As Goffman points out, assuming a particular identity is making a moral demand to be treated in a particular way. If we all simply treat everyone with respect all the time, maybe some of the need to pin down who-is-what will fade.
Thanks to Josh Berman, Oliver Haimson, Stacy Horn, Brenda Laurel, and Pete Weimann for their help with this post. (Edited with comments from Stacy and Oliver–further comments appreciated!)
Dear Nonprofits: Software Needs Upkeep (Why we need better education about software development and professional ethics)
A friend who is president of a nonprofit came to see me last week with a problem: he doesn’t know how to maintain their mobile app. They worked hard to get a grant, and used the money to hire a web design firm to make them a mobile app. Seems like a nice idea, right? Except one problem: they don’t have ongoing funding for software updates and design changes. They had a one-time grant, and they spent it all on their first version. The first version is not bad–it works. But that’s kind of like saying “we made a version of Facebook that works years ago, so we’re done, right?” That doesn’t explain what all those employees in Mountain View are doing, working sixty-hour weeks.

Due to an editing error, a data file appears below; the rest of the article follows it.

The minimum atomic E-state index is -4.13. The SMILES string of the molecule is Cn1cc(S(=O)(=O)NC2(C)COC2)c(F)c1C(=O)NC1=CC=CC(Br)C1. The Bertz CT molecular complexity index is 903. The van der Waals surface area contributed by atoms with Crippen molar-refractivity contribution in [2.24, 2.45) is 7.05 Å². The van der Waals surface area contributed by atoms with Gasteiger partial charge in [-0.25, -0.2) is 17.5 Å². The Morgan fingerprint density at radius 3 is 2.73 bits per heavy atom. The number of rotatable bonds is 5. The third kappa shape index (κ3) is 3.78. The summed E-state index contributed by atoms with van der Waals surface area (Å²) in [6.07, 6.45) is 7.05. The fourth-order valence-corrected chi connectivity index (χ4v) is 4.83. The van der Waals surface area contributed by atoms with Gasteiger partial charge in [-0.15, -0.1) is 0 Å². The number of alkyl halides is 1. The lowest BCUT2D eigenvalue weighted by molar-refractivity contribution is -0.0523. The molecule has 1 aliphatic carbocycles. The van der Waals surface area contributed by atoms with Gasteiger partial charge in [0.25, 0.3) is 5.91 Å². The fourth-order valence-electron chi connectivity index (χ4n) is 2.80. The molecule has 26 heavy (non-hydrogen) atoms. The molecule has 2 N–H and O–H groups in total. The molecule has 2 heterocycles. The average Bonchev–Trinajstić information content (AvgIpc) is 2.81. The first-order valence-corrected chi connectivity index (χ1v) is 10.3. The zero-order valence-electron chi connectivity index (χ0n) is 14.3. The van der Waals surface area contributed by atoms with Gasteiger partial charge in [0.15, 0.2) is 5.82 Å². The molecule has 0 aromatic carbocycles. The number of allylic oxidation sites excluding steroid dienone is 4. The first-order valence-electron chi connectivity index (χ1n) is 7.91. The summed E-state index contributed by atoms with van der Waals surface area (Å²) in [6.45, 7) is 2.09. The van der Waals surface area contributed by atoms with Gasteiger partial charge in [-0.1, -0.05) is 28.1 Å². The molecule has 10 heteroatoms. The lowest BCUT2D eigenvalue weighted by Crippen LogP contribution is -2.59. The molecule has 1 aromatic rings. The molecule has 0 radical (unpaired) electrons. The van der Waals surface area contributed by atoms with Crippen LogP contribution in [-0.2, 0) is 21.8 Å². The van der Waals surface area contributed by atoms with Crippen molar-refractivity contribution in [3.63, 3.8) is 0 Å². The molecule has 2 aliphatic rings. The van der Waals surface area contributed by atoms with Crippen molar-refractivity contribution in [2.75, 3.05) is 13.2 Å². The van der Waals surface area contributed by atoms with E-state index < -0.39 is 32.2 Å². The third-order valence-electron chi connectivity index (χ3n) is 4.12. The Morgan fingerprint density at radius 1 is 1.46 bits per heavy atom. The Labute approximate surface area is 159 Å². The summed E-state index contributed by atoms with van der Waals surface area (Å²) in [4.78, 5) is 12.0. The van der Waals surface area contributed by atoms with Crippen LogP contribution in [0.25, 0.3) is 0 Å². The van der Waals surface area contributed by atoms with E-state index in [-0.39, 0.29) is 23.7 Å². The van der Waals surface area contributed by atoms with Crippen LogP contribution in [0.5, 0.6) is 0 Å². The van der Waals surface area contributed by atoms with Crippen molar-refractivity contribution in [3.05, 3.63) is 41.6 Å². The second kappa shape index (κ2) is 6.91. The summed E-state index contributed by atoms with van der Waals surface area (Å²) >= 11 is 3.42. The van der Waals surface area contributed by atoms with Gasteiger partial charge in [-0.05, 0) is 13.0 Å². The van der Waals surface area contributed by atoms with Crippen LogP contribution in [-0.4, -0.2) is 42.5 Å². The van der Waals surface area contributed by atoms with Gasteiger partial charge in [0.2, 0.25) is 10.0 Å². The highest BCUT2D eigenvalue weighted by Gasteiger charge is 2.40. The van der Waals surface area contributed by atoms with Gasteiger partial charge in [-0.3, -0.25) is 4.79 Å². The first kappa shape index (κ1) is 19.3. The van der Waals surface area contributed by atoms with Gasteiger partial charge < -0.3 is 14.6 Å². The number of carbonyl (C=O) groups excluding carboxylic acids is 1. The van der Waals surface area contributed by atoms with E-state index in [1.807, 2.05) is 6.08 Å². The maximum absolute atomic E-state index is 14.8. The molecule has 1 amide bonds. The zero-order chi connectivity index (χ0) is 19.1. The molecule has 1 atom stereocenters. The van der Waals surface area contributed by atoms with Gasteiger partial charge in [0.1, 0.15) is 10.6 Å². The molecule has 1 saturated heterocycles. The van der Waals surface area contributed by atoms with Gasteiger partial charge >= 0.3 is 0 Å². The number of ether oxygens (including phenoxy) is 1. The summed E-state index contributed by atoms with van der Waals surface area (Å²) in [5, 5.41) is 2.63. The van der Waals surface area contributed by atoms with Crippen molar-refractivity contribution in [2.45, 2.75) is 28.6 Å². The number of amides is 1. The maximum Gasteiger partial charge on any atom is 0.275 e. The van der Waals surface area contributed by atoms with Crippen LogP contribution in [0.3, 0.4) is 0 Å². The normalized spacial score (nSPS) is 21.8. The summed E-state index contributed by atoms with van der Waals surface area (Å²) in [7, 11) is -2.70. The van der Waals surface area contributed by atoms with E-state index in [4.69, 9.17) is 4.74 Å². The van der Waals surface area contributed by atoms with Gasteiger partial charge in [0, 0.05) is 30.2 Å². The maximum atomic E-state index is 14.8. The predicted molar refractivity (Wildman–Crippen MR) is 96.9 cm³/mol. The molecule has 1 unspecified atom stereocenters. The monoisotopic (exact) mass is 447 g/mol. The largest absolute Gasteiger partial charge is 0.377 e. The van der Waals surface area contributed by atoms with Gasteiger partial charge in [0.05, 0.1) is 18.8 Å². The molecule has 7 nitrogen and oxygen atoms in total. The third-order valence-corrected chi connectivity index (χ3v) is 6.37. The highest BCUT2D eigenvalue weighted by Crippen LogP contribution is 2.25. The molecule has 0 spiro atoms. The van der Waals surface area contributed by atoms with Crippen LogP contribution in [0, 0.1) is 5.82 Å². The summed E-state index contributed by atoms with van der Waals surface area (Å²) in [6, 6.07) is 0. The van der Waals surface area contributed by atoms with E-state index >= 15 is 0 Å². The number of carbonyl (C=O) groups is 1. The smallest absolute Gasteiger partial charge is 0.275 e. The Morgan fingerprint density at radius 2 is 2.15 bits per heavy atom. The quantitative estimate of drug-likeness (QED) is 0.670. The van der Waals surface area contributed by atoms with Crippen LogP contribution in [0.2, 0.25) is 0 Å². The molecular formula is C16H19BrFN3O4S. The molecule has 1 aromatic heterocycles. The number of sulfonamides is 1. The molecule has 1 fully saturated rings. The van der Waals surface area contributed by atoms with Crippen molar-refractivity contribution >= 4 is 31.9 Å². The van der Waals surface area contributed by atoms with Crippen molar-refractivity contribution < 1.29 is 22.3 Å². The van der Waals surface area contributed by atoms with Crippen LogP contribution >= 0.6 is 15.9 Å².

Anyone who works in the software industry knows that software needs ongoing love and care. You’ll never get the functionality quite right–design has to evolve over time. And even if you do get it mostly right, there will be new releases of operating systems and new devices that break the old code. It will need to be updated.